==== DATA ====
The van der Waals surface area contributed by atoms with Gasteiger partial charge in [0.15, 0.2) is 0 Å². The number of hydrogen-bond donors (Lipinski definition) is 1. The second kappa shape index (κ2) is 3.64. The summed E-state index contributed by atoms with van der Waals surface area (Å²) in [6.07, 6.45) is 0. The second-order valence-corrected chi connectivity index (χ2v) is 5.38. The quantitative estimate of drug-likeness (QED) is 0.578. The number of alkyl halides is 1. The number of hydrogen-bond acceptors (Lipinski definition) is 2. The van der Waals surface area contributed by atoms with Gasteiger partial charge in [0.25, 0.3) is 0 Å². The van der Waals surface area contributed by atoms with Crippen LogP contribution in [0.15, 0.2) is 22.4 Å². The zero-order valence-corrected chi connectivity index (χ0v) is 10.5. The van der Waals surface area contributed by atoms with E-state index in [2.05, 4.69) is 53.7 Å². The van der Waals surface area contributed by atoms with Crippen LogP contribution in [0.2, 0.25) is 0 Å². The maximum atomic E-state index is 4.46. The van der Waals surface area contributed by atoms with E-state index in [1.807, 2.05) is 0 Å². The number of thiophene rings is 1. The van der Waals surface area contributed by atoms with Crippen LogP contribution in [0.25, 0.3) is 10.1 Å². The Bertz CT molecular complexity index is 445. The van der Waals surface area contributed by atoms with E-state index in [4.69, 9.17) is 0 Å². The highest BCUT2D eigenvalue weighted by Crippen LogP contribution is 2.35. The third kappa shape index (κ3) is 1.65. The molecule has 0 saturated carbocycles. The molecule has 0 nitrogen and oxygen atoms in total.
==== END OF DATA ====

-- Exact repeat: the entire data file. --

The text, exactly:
The van der Waals surface area contributed by atoms with Gasteiger partial charge in [0.15, 0.2) is 0 Å². The number of hydrogen-bond donors (Lipinski definition) is 1. The second kappa shape index (κ2) is 3.64. The summed E-state index contributed by atoms with van der Waals surface area (Å²) in [6.07, 6.45) is 0. The second-order valence-corrected chi connectivity index (χ2v) is 5.38. The quantitative estimate of drug-likeness (QED) is 0.578. The number of alkyl halides is 1. The number of hydrogen-bond acceptors (Lipinski definition) is 2. The van der Waals surface area contributed by atoms with Gasteiger partial charge in [0.25, 0.3) is 0 Å². The van der Waals surface area contributed by atoms with Crippen LogP contribution in [0.15, 0.2) is 22.4 Å². The zero-order valence-corrected chi connectivity index (χ0v) is 10.5. The van der Waals surface area contributed by atoms with E-state index in [2.05, 4.69) is 53.7 Å². The van der Waals surface area contributed by atoms with Crippen LogP contribution in [0.2, 0.25) is 0 Å². The maximum atomic E-state index is 4.46. The van der Waals surface area contributed by atoms with E-state index in [1.807, 2.05) is 0 Å². The number of thiophene rings is 1. The van der Waals surface area contributed by atoms with Crippen LogP contribution in [0.25, 0.3) is 10.1 Å². The Bertz CT molecular complexity index is 445. The van der Waals surface area contributed by atoms with E-state index in [4.69, 9.17) is 0 Å². The highest BCUT2D eigenvalue weighted by Crippen LogP contribution is 2.35. The third kappa shape index (κ3) is 1.65. The molecule has 0 saturated carbocycles. The molecule has 0 nitrogen and oxygen atoms in total.